San Jacinto College student Daniel Aquino won a $1,000 scholarship from Higher One for his video “I’ve Got Money On My Mind (Hey! Hey!)” that he entered into the Money on My Mind contest.

In the video, Aquino addresses a number of money management topics that include saving versus spending and tips on living on a budget. He also noted how making small sacrifices throughout college pays off in the long run.

“As college students, we're expected to take the time we have in school to learn skills that will ensure our success for the rest of our lives,” said Aquino in a press release. “It's important to know how to manage money and be financially literate, because those skills are needed in order to survive in and change the world we live in nowadays.”

The Money on My Mind contest served as a way for students to share their own personal experiences and offer peer-to-peer financial advice, according to Mary Johnson, financial literacy and student aid policy director at Higher One.

Higher One partners with colleges and universities to provide a broad array of payment, refund disbursement and data analytics and management tools to institutions that help them save money and enhance institutional effectiveness. The company also offers financial literacy programs to students and transaction options to help them manage their finances.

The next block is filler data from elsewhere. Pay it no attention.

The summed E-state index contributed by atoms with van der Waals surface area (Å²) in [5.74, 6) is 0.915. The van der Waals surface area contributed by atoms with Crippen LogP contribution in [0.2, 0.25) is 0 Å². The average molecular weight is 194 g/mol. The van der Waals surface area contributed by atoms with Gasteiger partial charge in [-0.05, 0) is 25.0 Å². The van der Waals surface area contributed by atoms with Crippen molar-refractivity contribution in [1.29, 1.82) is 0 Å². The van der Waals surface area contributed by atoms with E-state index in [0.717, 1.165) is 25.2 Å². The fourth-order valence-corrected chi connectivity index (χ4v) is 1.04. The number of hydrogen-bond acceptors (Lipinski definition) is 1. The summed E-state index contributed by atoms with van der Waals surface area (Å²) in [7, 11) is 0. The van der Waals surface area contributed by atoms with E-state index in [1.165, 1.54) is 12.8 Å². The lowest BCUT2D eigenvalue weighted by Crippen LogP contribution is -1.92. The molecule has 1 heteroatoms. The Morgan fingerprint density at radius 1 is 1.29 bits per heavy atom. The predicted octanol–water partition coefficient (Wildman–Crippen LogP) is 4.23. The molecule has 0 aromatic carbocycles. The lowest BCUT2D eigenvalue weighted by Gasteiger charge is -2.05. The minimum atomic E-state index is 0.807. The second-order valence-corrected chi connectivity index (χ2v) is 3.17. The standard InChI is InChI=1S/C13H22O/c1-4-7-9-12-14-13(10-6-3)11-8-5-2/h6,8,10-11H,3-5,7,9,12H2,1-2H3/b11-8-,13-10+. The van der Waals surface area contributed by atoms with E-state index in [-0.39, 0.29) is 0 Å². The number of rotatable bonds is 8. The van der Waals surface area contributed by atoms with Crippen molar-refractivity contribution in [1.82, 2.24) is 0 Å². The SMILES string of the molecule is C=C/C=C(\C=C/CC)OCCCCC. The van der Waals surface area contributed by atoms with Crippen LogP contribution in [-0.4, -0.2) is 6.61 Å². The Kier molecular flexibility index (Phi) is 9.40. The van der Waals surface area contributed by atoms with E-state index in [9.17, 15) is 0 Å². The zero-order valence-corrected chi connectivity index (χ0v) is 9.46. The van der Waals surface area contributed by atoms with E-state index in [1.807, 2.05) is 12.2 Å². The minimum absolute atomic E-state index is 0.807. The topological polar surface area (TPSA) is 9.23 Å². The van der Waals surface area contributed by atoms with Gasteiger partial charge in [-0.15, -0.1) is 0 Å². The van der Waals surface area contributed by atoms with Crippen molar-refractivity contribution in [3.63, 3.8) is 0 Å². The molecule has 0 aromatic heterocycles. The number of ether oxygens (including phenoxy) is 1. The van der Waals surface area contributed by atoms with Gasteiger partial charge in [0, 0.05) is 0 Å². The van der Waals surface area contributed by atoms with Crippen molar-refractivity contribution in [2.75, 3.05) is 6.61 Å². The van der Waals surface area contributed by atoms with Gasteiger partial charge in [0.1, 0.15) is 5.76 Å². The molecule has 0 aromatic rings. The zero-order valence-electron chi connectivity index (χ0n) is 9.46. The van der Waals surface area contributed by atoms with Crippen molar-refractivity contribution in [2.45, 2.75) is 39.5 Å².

Aquino’s winning video can be viewed here.

About San Jacinto College

Surrounded by monuments of history, industries and maritime enterprises of today, and the space age of tomorrow, San Jacinto College has been serving the citizens of East Harris County, Texas, for more than 50 years. As an Achieving the Dream Leader College, San Jacinto College is committed to the goals and aspirations of a diverse population of approximately 30,000 credit students. The College offers 186 degrees and certificates, with 46 technical programs and a university transfer division. Students benefit from a support system that maps out a pathway for success, and job training programs that are renowned for meeting the needs of growing industries in the region. San Jacinto College graduates contribute nearly $690 million each year to the Texas workforce.

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